'Relatively few' lawmakers can attend Biden's April 28 joint address, Rep. Hoyer says

Lindsey McPherson, CQ-Roll Call on

Published in Political News

WASHINGTON — The House will stick to its scheduled committee work week at the end of the month since “relatively few” lawmakers will be allowed to attend President Joe Biden’s April 28 joint address to Congress due to COVID-19 precautions, Majority Leader Steny H. Hoyer told reporters Wednesday.

“There will be limited attendance required because of COVID-19 and the number of people that you can gather together in a relatively small setting,” the Maryland Democrat said on his weekly press call. “And although the House chamber is a large chamber, it is a relatively small setting.”

Speaker Nancy Pelosi sent a letter to Biden late Tuesday inviting him to give his first joint address to Congress on April 28, and the president accepted. A president’s first joint address would typically be held in February, but extra planning was involved this year because of the coronavirus pandemic and security concerns after the Jan. 6 insurrection on the Capitol.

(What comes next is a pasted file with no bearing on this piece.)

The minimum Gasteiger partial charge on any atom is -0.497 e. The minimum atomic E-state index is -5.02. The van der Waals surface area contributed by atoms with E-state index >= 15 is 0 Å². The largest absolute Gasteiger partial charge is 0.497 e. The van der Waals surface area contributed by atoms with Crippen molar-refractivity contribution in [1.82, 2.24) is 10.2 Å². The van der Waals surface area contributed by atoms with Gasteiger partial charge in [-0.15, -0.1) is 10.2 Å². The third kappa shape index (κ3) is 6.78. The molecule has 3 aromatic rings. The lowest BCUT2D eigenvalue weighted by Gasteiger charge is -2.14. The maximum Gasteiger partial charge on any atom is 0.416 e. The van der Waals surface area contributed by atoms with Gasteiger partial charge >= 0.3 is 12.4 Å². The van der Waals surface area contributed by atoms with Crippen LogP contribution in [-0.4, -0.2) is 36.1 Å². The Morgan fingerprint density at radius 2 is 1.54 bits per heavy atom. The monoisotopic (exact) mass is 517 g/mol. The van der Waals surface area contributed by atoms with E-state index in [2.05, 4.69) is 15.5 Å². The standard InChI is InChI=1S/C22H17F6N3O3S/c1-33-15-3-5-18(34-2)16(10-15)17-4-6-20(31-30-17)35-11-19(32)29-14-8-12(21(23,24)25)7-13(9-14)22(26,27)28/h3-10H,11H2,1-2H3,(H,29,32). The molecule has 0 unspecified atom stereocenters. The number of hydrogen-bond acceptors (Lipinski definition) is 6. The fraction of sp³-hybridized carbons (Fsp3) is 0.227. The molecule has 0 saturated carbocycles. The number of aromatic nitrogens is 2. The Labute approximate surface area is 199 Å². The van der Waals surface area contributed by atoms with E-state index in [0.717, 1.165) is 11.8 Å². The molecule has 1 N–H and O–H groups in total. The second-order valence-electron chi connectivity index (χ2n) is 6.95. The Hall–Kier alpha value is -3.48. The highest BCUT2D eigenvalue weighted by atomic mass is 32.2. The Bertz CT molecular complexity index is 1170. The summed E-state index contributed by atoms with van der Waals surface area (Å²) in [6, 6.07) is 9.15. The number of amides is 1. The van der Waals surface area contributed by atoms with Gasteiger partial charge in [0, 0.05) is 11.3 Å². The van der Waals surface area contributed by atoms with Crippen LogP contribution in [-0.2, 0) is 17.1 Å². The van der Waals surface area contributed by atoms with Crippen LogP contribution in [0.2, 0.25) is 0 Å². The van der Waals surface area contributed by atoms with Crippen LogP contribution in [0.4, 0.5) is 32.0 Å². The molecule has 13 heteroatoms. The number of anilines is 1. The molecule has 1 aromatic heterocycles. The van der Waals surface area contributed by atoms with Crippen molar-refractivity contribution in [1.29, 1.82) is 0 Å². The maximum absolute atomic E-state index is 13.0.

Hoyer said he has a “general idea” of how many people will be invited to attend, but declined to get into specific numbers as those decisions are still being finalized.

“There will be a limited number of members from the House, from the Senate, from the Supreme Court, from the ambassador corps and from other entities,” he said. “President Biden clearly will be able to have people present, guests present. There will be representation of the Cabinet present, but there will be severe restrictions because of the very limited number.”

Pelosi has said previously that congressional leaders would be looking to the Capitol physician and House and Senate sergeants-at-arms for guidance on how many people could gather safely in the House chamber for the joint address.


Some of that guidance is still being finalized, but decisions so far include having lawmakers sit in the House galleries overlooking the chamber in addition to the floor to allow for more social distancing, according to a Capitol official involved in the planning.

The gallery seating is typically reserved during joint addresses for lawmaker and presidential guests, but this year House and Senate members will not be allowed to bring guests, the official said.

As Hoyer noted, Biden will still be allowed to have guests but it’s not yet clear if his invite list will be curtailed because of the pandemic.

Typically every member of the House and Senate, all nine Supreme Court justices, several ambassadors and all but one member of the president’s Cabinet are invited to attend the president’s annual joint address before Congress, filling the seats of the House chamber.


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